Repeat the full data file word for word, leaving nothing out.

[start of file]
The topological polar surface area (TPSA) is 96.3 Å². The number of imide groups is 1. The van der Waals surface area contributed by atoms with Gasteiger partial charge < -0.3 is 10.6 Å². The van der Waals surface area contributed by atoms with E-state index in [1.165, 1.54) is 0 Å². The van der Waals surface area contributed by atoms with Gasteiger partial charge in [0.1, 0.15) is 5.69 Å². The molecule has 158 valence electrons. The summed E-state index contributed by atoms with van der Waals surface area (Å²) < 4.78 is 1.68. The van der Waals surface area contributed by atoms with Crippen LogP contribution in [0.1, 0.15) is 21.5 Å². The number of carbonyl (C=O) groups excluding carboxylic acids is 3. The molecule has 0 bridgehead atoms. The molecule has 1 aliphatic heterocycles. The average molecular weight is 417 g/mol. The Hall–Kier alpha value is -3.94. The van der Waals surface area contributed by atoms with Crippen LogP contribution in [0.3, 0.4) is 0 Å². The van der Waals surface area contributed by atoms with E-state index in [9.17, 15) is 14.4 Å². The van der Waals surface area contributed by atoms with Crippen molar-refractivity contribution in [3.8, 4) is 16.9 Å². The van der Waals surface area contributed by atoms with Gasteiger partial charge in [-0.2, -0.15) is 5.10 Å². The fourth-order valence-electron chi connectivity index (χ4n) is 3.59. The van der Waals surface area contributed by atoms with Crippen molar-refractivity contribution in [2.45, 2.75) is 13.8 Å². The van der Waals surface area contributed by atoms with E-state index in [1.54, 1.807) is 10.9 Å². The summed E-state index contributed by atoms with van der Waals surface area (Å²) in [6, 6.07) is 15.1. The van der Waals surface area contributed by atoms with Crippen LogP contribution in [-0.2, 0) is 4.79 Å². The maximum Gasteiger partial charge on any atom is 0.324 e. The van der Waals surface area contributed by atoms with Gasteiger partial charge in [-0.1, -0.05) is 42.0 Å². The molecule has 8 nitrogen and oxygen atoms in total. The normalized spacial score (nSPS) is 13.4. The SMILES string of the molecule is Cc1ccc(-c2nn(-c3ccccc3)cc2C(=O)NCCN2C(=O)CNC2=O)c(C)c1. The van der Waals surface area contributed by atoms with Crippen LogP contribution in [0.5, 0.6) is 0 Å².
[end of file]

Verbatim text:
The topological polar surface area (TPSA) is 96.3 Å². The number of imide groups is 1. The van der Waals surface area contributed by atoms with Gasteiger partial charge < -0.3 is 10.6 Å². The van der Waals surface area contributed by atoms with E-state index in [1.165, 1.54) is 0 Å². The van der Waals surface area contributed by atoms with Gasteiger partial charge in [0.1, 0.15) is 5.69 Å². The molecule has 158 valence electrons. The summed E-state index contributed by atoms with van der Waals surface area (Å²) < 4.78 is 1.68. The van der Waals surface area contributed by atoms with Crippen LogP contribution in [0.1, 0.15) is 21.5 Å². The number of carbonyl (C=O) groups excluding carboxylic acids is 3. The molecule has 0 bridgehead atoms. The molecule has 1 aliphatic heterocycles. The average molecular weight is 417 g/mol. The Hall–Kier alpha value is -3.94. The van der Waals surface area contributed by atoms with Crippen LogP contribution in [0.3, 0.4) is 0 Å². The van der Waals surface area contributed by atoms with E-state index in [9.17, 15) is 14.4 Å². The van der Waals surface area contributed by atoms with Crippen molar-refractivity contribution in [3.8, 4) is 16.9 Å². The van der Waals surface area contributed by atoms with Gasteiger partial charge in [-0.2, -0.15) is 5.10 Å². The fourth-order valence-electron chi connectivity index (χ4n) is 3.59. The van der Waals surface area contributed by atoms with Crippen molar-refractivity contribution in [2.45, 2.75) is 13.8 Å². The van der Waals surface area contributed by atoms with E-state index in [1.54, 1.807) is 10.9 Å². The summed E-state index contributed by atoms with van der Waals surface area (Å²) in [6, 6.07) is 15.1. The van der Waals surface area contributed by atoms with Crippen LogP contribution in [-0.2, 0) is 4.79 Å². The maximum Gasteiger partial charge on any atom is 0.324 e. The van der Waals surface area contributed by atoms with Gasteiger partial charge in [-0.1, -0.05) is 42.0 Å². The molecule has 8 nitrogen and oxygen atoms in total. The normalized spacial score (nSPS) is 13.4. The SMILES string of the molecule is Cc1ccc(-c2nn(-c3ccccc3)cc2C(=O)NCCN2C(=O)CNC2=O)c(C)c1. The van der Waals surface area contributed by atoms with Crippen LogP contribution in [0.5, 0.6) is 0 Å².